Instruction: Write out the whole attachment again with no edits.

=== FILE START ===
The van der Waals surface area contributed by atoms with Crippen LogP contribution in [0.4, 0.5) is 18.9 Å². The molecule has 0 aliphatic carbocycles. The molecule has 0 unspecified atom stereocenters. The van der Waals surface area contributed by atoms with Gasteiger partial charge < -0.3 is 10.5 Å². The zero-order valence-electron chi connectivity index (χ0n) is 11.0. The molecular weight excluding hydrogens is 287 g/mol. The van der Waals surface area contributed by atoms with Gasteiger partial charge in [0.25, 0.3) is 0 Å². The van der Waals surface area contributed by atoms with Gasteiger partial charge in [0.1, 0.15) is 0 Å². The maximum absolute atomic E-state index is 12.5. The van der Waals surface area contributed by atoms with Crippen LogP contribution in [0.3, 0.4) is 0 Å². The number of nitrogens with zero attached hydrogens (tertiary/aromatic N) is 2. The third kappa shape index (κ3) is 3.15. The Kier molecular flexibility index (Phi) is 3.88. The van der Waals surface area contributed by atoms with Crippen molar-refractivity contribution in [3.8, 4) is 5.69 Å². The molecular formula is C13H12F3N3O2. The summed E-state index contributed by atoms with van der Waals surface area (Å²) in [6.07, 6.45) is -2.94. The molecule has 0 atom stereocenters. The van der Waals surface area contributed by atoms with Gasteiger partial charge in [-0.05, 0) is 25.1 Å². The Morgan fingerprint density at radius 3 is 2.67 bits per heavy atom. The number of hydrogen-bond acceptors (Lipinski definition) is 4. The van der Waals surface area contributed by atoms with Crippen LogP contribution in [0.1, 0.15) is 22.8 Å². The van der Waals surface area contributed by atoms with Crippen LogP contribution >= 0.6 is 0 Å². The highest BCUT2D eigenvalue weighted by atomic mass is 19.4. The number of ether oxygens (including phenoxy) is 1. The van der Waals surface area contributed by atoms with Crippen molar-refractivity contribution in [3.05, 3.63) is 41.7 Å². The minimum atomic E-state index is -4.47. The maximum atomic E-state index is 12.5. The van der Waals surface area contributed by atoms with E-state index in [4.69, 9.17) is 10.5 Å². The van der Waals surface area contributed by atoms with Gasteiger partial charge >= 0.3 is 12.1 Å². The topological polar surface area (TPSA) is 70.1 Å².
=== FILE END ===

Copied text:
The van der Waals surface area contributed by atoms with Crippen LogP contribution in [0.4, 0.5) is 18.9 Å². The molecule has 0 aliphatic carbocycles. The molecule has 0 unspecified atom stereocenters. The van der Waals surface area contributed by atoms with Gasteiger partial charge < -0.3 is 10.5 Å². The zero-order valence-electron chi connectivity index (χ0n) is 11.0. The molecular weight excluding hydrogens is 287 g/mol. The van der Waals surface area contributed by atoms with Gasteiger partial charge in [0.25, 0.3) is 0 Å². The van der Waals surface area contributed by atoms with Gasteiger partial charge in [0.1, 0.15) is 0 Å². The maximum absolute atomic E-state index is 12.5. The van der Waals surface area contributed by atoms with Crippen LogP contribution in [0.3, 0.4) is 0 Å². The number of nitrogens with zero attached hydrogens (tertiary/aromatic N) is 2. The third kappa shape index (κ3) is 3.15. The Kier molecular flexibility index (Phi) is 3.88. The van der Waals surface area contributed by atoms with Crippen molar-refractivity contribution in [3.8, 4) is 5.69 Å². The molecular formula is C13H12F3N3O2. The summed E-state index contributed by atoms with van der Waals surface area (Å²) in [6.07, 6.45) is -2.94. The molecule has 0 atom stereocenters. The van der Waals surface area contributed by atoms with Gasteiger partial charge in [-0.05, 0) is 25.1 Å². The Morgan fingerprint density at radius 3 is 2.67 bits per heavy atom. The number of hydrogen-bond acceptors (Lipinski definition) is 4. The van der Waals surface area contributed by atoms with Crippen LogP contribution in [0.1, 0.15) is 22.8 Å². The van der Waals surface area contributed by atoms with Crippen LogP contribution >= 0.6 is 0 Å². The highest BCUT2D eigenvalue weighted by atomic mass is 19.4. The number of ether oxygens (including phenoxy) is 1. The van der Waals surface area contributed by atoms with Crippen molar-refractivity contribution in [3.05, 3.63) is 41.7 Å². The minimum atomic E-state index is -4.47. The maximum atomic E-state index is 12.5. The van der Waals surface area contributed by atoms with E-state index in [4.69, 9.17) is 10.5 Å². The van der Waals surface area contributed by atoms with Gasteiger partial charge >= 0.3 is 12.1 Å². The topological polar surface area (TPSA) is 70.1 Å².